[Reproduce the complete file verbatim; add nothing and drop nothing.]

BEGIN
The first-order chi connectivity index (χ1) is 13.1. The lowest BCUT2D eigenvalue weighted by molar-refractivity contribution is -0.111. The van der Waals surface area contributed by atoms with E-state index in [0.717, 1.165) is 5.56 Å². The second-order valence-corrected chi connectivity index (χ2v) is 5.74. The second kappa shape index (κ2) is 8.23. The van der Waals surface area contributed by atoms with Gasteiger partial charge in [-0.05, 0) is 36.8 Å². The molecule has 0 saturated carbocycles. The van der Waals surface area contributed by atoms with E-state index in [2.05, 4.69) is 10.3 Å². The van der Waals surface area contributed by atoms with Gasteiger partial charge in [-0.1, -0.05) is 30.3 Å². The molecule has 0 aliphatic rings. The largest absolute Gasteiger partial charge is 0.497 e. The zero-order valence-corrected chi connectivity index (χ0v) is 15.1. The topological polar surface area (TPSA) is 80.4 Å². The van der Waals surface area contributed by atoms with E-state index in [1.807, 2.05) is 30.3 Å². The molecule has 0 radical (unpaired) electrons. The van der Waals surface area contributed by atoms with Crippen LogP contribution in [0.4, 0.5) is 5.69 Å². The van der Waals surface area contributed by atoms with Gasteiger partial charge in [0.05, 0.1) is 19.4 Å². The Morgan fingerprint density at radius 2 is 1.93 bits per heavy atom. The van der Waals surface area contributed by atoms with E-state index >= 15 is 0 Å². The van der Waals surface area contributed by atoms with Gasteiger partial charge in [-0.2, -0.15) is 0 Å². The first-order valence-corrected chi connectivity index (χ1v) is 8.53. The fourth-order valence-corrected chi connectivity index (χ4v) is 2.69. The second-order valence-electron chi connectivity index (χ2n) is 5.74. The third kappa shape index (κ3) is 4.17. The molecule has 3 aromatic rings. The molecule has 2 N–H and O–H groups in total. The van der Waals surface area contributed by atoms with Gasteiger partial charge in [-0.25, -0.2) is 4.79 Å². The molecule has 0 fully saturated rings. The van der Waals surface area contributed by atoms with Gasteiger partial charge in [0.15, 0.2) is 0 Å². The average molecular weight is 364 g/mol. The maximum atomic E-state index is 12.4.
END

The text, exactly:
The first-order chi connectivity index (χ1) is 13.1. The lowest BCUT2D eigenvalue weighted by molar-refractivity contribution is -0.111. The van der Waals surface area contributed by atoms with E-state index in [0.717, 1.165) is 5.56 Å². The second-order valence-corrected chi connectivity index (χ2v) is 5.74. The second kappa shape index (κ2) is 8.23. The van der Waals surface area contributed by atoms with Gasteiger partial charge in [-0.05, 0) is 36.8 Å². The molecule has 0 saturated carbocycles. The van der Waals surface area contributed by atoms with E-state index in [2.05, 4.69) is 10.3 Å². The van der Waals surface area contributed by atoms with Gasteiger partial charge in [-0.1, -0.05) is 30.3 Å². The molecule has 0 aliphatic rings. The largest absolute Gasteiger partial charge is 0.497 e. The zero-order valence-corrected chi connectivity index (χ0v) is 15.1. The topological polar surface area (TPSA) is 80.4 Å². The van der Waals surface area contributed by atoms with E-state index in [1.807, 2.05) is 30.3 Å². The molecule has 0 radical (unpaired) electrons. The van der Waals surface area contributed by atoms with Crippen LogP contribution in [0.4, 0.5) is 5.69 Å². The van der Waals surface area contributed by atoms with Gasteiger partial charge in [0.05, 0.1) is 19.4 Å². The Morgan fingerprint density at radius 2 is 1.93 bits per heavy atom. The van der Waals surface area contributed by atoms with E-state index >= 15 is 0 Å². The van der Waals surface area contributed by atoms with Gasteiger partial charge in [-0.2, -0.15) is 0 Å². The first-order valence-corrected chi connectivity index (χ1v) is 8.53. The fourth-order valence-corrected chi connectivity index (χ4v) is 2.69. The second-order valence-electron chi connectivity index (χ2n) is 5.74. The third kappa shape index (κ3) is 4.17. The molecule has 3 aromatic rings. The molecule has 2 N–H and O–H groups in total. The van der Waals surface area contributed by atoms with Gasteiger partial charge in [-0.25, -0.2) is 4.79 Å². The molecule has 0 fully saturated rings. The van der Waals surface area contributed by atoms with Gasteiger partial charge in [0.15, 0.2) is 0 Å². The average molecular weight is 364 g/mol. The maximum atomic E-state index is 12.4.